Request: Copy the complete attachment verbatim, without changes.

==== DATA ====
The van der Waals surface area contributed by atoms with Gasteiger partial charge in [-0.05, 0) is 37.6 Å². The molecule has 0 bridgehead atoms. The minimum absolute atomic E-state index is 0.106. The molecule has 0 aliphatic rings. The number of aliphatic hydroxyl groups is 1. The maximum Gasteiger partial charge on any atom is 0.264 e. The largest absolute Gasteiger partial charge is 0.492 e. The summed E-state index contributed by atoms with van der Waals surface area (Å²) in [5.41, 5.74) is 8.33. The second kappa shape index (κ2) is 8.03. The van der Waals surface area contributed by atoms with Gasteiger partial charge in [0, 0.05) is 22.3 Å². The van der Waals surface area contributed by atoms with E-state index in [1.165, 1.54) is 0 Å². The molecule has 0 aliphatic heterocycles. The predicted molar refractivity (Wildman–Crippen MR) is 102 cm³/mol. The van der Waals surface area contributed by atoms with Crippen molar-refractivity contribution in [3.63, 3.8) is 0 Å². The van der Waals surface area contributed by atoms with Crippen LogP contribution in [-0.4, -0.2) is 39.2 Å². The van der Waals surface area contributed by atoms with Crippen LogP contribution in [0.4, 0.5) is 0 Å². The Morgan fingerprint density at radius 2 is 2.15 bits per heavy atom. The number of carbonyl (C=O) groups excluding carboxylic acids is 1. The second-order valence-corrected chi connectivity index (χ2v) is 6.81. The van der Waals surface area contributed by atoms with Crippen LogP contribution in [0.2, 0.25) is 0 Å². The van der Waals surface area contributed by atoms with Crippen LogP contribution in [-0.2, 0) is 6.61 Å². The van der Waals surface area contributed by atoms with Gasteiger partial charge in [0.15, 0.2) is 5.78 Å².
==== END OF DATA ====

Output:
The van der Waals surface area contributed by atoms with Gasteiger partial charge in [-0.05, 0) is 37.6 Å². The molecule has 0 bridgehead atoms. The minimum absolute atomic E-state index is 0.106. The molecule has 0 aliphatic rings. The number of aliphatic hydroxyl groups is 1. The maximum Gasteiger partial charge on any atom is 0.264 e. The largest absolute Gasteiger partial charge is 0.492 e. The summed E-state index contributed by atoms with van der Waals surface area (Å²) in [5.41, 5.74) is 8.33. The second kappa shape index (κ2) is 8.03. The van der Waals surface area contributed by atoms with Gasteiger partial charge in [0, 0.05) is 22.3 Å². The van der Waals surface area contributed by atoms with E-state index in [1.165, 1.54) is 0 Å². The molecule has 0 aliphatic heterocycles. The predicted molar refractivity (Wildman–Crippen MR) is 102 cm³/mol. The van der Waals surface area contributed by atoms with Crippen molar-refractivity contribution in [3.63, 3.8) is 0 Å². The van der Waals surface area contributed by atoms with Crippen LogP contribution in [-0.4, -0.2) is 39.2 Å². The van der Waals surface area contributed by atoms with Crippen LogP contribution in [0.4, 0.5) is 0 Å². The Morgan fingerprint density at radius 2 is 2.15 bits per heavy atom. The number of carbonyl (C=O) groups excluding carboxylic acids is 1. The second-order valence-corrected chi connectivity index (χ2v) is 6.81. The van der Waals surface area contributed by atoms with Crippen LogP contribution in [0.2, 0.25) is 0 Å². The van der Waals surface area contributed by atoms with Crippen LogP contribution in [-0.2, 0) is 6.61 Å². The van der Waals surface area contributed by atoms with Gasteiger partial charge in [0.15, 0.2) is 5.78 Å².